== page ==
Pakistan

Violent protests erupt over deadly church attacks; 2 dead

LAHORE: Raged at deadly twin suicide bombings at churches in Lahore that claimed 14 lives on Sunday, the Christian community took to the streets on second consecutive day in different cities of Punjab, blocked roads and raised slogans against the government, ARY News reported Monday.

At least five people were injured who clashed with police deployed at Ferozpur road to disperse the protesters. Senior PML-N leader Rana Sanaullah also reached the site to hold talks with the incensed demonstrators, however they also besieged Sanaullah and criticized the government.

Protesters run over by speeding car; 2 dead

An unfortunate incident occurred when a speeding car, in an attempt to escape violent protest on Ferozpur Road, ran over several protesters in which two people were killed, sparking more outrage among the Christian community. The woman driver was arrested by the police.

At least 14 injured were brought to the General Hospital for treatment. Hospital sources confirmed that two people had died who were run over by the vehicle.

Christians raged

Sunday’s attacks in the Youhanabad neighbourhood of Lahore sparked mob violence in which two other suspected militants were killed, with Christians smashing up cars and a bus station in a rare show of anger from the persecuted minority group.

More than 1,000 police were deployed in the neighbourhood Monday, where many protesters had armed themselves with clubs, but the situation remained calm.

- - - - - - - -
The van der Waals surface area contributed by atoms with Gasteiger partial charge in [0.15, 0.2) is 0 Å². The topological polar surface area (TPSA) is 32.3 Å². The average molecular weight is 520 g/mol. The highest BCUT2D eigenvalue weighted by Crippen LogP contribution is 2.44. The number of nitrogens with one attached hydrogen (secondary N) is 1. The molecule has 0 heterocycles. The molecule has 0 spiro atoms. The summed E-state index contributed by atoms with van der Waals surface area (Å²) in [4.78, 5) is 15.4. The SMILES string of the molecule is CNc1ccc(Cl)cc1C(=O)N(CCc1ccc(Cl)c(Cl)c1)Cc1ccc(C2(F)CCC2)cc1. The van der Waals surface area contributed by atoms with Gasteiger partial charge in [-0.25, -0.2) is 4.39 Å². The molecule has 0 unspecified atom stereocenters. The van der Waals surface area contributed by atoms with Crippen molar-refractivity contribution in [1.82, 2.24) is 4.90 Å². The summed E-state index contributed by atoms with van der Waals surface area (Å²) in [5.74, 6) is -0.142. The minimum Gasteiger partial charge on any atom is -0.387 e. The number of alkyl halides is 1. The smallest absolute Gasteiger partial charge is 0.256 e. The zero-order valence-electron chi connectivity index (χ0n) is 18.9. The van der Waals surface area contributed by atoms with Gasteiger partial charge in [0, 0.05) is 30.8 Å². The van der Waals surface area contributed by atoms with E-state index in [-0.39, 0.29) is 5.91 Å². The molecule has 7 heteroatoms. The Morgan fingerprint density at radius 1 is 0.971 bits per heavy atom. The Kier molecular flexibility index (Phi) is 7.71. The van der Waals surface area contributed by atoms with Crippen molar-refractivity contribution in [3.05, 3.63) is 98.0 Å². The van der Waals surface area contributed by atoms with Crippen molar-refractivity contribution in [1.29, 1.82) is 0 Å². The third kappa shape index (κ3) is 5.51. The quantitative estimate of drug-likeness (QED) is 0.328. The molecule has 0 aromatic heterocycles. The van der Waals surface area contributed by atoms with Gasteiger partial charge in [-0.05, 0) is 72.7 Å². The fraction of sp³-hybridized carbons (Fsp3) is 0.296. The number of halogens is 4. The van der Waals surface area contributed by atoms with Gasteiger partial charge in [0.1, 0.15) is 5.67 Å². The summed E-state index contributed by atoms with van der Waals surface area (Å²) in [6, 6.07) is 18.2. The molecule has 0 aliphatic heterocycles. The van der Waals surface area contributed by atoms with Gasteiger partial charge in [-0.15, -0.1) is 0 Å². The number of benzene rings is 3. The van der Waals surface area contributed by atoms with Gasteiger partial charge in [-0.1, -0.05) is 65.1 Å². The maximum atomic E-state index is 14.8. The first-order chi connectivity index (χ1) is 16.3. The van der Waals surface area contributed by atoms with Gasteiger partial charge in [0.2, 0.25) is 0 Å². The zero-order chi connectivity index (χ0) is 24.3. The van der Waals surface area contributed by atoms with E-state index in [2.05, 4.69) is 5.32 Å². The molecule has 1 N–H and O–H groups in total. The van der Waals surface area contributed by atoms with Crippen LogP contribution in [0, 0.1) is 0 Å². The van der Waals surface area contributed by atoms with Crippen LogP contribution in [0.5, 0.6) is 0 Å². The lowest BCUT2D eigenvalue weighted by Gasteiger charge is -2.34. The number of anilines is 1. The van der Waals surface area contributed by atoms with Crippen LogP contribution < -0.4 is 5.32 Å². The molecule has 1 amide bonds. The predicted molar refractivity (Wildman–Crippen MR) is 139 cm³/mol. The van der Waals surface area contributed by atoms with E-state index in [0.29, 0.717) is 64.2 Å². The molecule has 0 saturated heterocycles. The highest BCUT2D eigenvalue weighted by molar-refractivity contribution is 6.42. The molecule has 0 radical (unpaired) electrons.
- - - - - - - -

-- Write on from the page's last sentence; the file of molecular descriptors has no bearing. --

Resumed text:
“We are on the roads to get justice, we want protection,” 50-year-old protester Maqbool Bhatti said.

Bhatti, a government employee, said authorities had failed to take adequate security measures.

“There was no proper security on Sunday, the government should protect all churches,” he said.

AFP adds: Asher Kanwal, 30, added: “Christians are protesting because they are worried of their future.”

Minorities under attack

Christians, who make up around two percent of Pakistan’s mostly Muslim population of 180 million, have been targeted recent years, often over allegations of profanity regarding the Koran or the Prophet Mohammed.

Sunday’s attacks were the worst on the community since a devastating double suicide-bombing in the northwestern city of Peshawar in September 2013 killed 82 people.

Christians volunteers established their own security check-points on Sunday, tying ropes across the roads leading into Youhanabad and patting down worshippers who had come to offer prayers for the dead ahead of funerals planned for Tuesday.

Some carried placards with slogans such as “Why do you kill us?”, “Stop killing Christians,” and “Let us live”.

Special prayers were meanwhile planned at churches throughout the country, as well as candle-light vigils by Christian groups and members of civil society.

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